7 Ways Inflammation Is Affecting Your Sleep
For those with a variety of medical disorders or injuries, inflammation is a common thread. And while it can be frustrating to deal with inflammation in your daily life, you may not realize that this issue may be the reason your nights are hard as well. The effects of inflammation on sleep are plentiful, unfortunately.
Understanding inflammation can be difficult because it is an umbrella term for a variety of physical reactions. When experiencing inflammation, your body is responding to either a real or perceived threat, like illness or injury.
"Inflammation is the body’s natural defense against damaged cells, viruses, bacteria and more," Dr. Josh Axe, founder of Ancient Nutrition and DrAxe.com, tells Bustle. "It occurs naturally to remove these harmful and foreign invaders from the body in an attempt to heal itself. Inflammation isn’t always bad — in fact, acute inflammation that starts quickly and disappears within a few days is actually necessary. But when you have chronic inflammation that lasts for months or even years, it means that your body can’t eliminate the trigger." And when this happens, your sleep can be disrupted.
Here are seven ways inflammation can affect your sleep, according to experts.
1It Causes Pain
If you have inflammation in your body, you may be able to draw a line between that issue and the issue of having trouble sleeping because of pain.
"[Excessive inflammation may be] causing pain that interferes with sleep," sleep expert Jacob Teitelbaum, M.D., tells Bustle. "For example, somebody with arthritis may find that the joint pain keeps them from sleeping." Treating the cause of the inflammation can make sleeping easier, so speak to your doctor if you are experiencing these symptoms.
2It Makes You More Stressed At Bedtime
The feelings you experience, especially around bedtime, aren't always "all in your head." Hormones and chemicals and inflammation could all be at play when you're lying awake.
According to Dr. Teitelbaum, the stress hormone cortisol should be at higher levels in the morning, and lower levels at night — or else it can be hard to fall asleep. Unfortunately, excessive inflammation can increase your levels of cortisol at night. This same issue might be why you feel wide awake in the early morning hours.
3It Can Directly Affect The Sleep Center In Your Brain
Certain conditions associated with chronic inflammation can affect sleep on much more than a symptomatic level. Conditions such as fibromyalgia may actually affect your brain's sleep center itself.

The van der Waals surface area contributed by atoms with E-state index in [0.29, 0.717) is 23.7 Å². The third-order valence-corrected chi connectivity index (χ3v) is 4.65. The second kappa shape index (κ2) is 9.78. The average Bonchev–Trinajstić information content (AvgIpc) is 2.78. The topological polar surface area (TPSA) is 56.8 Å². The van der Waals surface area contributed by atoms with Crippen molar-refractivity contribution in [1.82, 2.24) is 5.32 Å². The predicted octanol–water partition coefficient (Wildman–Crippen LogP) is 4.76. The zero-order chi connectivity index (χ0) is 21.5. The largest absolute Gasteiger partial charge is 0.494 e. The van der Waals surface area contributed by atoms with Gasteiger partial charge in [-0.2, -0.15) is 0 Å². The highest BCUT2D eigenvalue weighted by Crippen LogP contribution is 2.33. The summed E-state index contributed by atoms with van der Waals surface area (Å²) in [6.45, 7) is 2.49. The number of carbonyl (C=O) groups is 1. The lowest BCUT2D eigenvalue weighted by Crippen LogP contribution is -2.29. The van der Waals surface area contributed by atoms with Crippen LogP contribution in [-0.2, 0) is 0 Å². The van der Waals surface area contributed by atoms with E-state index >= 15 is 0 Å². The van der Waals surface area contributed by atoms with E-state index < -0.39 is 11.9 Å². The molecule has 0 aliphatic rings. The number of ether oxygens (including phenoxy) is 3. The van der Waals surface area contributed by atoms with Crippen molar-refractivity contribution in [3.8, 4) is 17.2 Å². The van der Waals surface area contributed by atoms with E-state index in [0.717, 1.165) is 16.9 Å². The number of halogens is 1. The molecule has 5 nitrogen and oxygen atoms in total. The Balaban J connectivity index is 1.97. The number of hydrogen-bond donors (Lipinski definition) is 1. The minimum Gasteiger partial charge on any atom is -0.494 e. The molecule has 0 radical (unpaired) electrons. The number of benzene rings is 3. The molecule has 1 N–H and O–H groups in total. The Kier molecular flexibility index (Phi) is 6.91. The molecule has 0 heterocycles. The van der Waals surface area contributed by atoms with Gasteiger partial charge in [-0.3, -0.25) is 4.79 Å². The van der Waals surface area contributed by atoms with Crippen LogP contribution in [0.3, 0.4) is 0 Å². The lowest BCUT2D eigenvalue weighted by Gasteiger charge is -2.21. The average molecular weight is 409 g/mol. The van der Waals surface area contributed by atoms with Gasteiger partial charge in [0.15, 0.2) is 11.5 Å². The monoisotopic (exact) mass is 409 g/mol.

The sleep center of your brain, called the hypothalamus, can be suppressed by chronic inflammation elsewhere in the body. This issue is especially present in fibromyalgia (which also causes widespread pain and brain fog), Dr. Teitelbaum says. If you believe this to be the case for you, seeing a doctor is an important next step.
4You Can Have Trouble Moving In Your Sleep
A lot of inflammation-related sleep problems are related to situations of chronic inflammation. But even short-term inflammation, doctors say, can become a problem.
"Acute inflammation includes pain and swelling which can cause difficulties with falling asleep or waking with any movement of the limb during sleep," orthopedic sports foot and ankle surgeon, and expert in human motion, Dr. John Cory tells Bustle. This kind of discomfort should go away as your injury or illness heals, but can be incredibly difficult to deal with in the moment.
5You May Have Less REM Sleep
With inflammation, you may find yourself able to sleep, but not quite as deeply as you could before the condition was present. This may because you aren't getting enough rapid eye movement (REM) sleep — the part of the sleep cycle where you dream.
"[Inflammation] can lead to decreased REM sleep," Dr. Cory says. "REM sleep is vital for the body to release endorphins (pain relief), growth hormone and testosterone for healing." So you may not only feel more tired, but also have a host of side effects from inadequate rest.
6You May Snore More
Inflammation isn't always caused by a major illness or injury; sometimes, it can be caused by inhaled allergies (like pollens and molds).
These allergies, and the inflammation they cause, can become an issue when it comes to sleeping quietly. These allergies can lead to snoring that might become so severe they obstruct your airways, Dr. Kathleen M. Riley, N.D., tells Bustle. "When the brain doesn’t get enough oxygen it triggers a wake up response." If you've been jolted awake by your own snoring, it might be time to invest in some allergy treatment, then.
7You May Have Trouble Falling And Staying Asleep
Unfortunately, inflammation and sleep can become a bit of a viscious cycle. Inflammation can make sleeping more difficult, and sleeping less can lead to more inflammation.
“One way inflammation in the body can affect sleep has to do with cytokines — ‘inflammatory messengers’ which send signals anywhere in the body," pharmacist and wellness expert Dr. Lindsey Elmore, tells Bustle. "These cytokines increase our sleepiness, and serve as a defense mechanism during acute illness. However, if you have chronic inflammation and elevated cytokines, from any cause, that can lead to insomnia." Dealing with the root cause of your inflammation might make sleeping easier.
"Sleep disturbances such as waking up many times at night or failing to fall asleep have been shown to increase the levels of inflammation," Dr. Abdulghani Sankari, M.D., PhD., a pulmonologist at Detroit Medical Center, tells Bustle. So, when you sleep more, your inflammation will likely get better, too.
Whatever issues you're dealing with that are making it hard to sleep, it's important to talk to a doctor to examine why these things are happening. Everyone deserves a good night's rest.